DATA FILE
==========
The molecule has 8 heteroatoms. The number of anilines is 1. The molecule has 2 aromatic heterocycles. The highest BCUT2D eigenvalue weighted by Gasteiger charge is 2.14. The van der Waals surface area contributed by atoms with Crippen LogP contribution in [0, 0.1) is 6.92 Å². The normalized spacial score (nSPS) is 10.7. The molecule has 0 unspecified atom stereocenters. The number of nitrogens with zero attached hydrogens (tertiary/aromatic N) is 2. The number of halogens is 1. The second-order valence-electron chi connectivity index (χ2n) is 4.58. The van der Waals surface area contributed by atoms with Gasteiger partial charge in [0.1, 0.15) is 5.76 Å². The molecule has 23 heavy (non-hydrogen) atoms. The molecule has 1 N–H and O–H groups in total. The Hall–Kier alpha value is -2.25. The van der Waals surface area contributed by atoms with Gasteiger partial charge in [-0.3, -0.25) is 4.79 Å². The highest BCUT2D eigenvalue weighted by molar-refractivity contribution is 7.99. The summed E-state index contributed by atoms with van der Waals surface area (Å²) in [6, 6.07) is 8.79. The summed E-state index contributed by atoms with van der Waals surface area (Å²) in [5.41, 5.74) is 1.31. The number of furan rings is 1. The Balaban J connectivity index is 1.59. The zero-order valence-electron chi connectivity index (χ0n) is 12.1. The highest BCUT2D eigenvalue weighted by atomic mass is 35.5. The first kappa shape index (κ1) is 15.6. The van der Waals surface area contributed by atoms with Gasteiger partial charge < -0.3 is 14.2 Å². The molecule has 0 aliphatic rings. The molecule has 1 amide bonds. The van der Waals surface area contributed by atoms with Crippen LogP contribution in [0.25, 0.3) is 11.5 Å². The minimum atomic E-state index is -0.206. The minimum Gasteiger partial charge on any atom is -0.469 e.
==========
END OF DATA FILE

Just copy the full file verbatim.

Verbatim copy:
The molecule has 8 heteroatoms. The number of anilines is 1. The molecule has 2 aromatic heterocycles. The highest BCUT2D eigenvalue weighted by Gasteiger charge is 2.14. The van der Waals surface area contributed by atoms with Crippen LogP contribution in [0, 0.1) is 6.92 Å². The normalized spacial score (nSPS) is 10.7. The molecule has 0 unspecified atom stereocenters. The number of nitrogens with zero attached hydrogens (tertiary/aromatic N) is 2. The number of halogens is 1. The second-order valence-electron chi connectivity index (χ2n) is 4.58. The van der Waals surface area contributed by atoms with Gasteiger partial charge in [0.1, 0.15) is 5.76 Å². The molecule has 23 heavy (non-hydrogen) atoms. The molecule has 1 N–H and O–H groups in total. The Hall–Kier alpha value is -2.25. The van der Waals surface area contributed by atoms with Gasteiger partial charge in [-0.3, -0.25) is 4.79 Å². The highest BCUT2D eigenvalue weighted by molar-refractivity contribution is 7.99. The summed E-state index contributed by atoms with van der Waals surface area (Å²) in [6, 6.07) is 8.79. The summed E-state index contributed by atoms with van der Waals surface area (Å²) in [5.41, 5.74) is 1.31. The number of furan rings is 1. The Balaban J connectivity index is 1.59. The zero-order valence-electron chi connectivity index (χ0n) is 12.1. The highest BCUT2D eigenvalue weighted by atomic mass is 35.5. The first kappa shape index (κ1) is 15.6. The van der Waals surface area contributed by atoms with Gasteiger partial charge < -0.3 is 14.2 Å². The molecule has 0 aliphatic rings. The molecule has 1 amide bonds. The van der Waals surface area contributed by atoms with Crippen LogP contribution in [0.25, 0.3) is 11.5 Å². The minimum atomic E-state index is -0.206. The minimum Gasteiger partial charge on any atom is -0.469 e.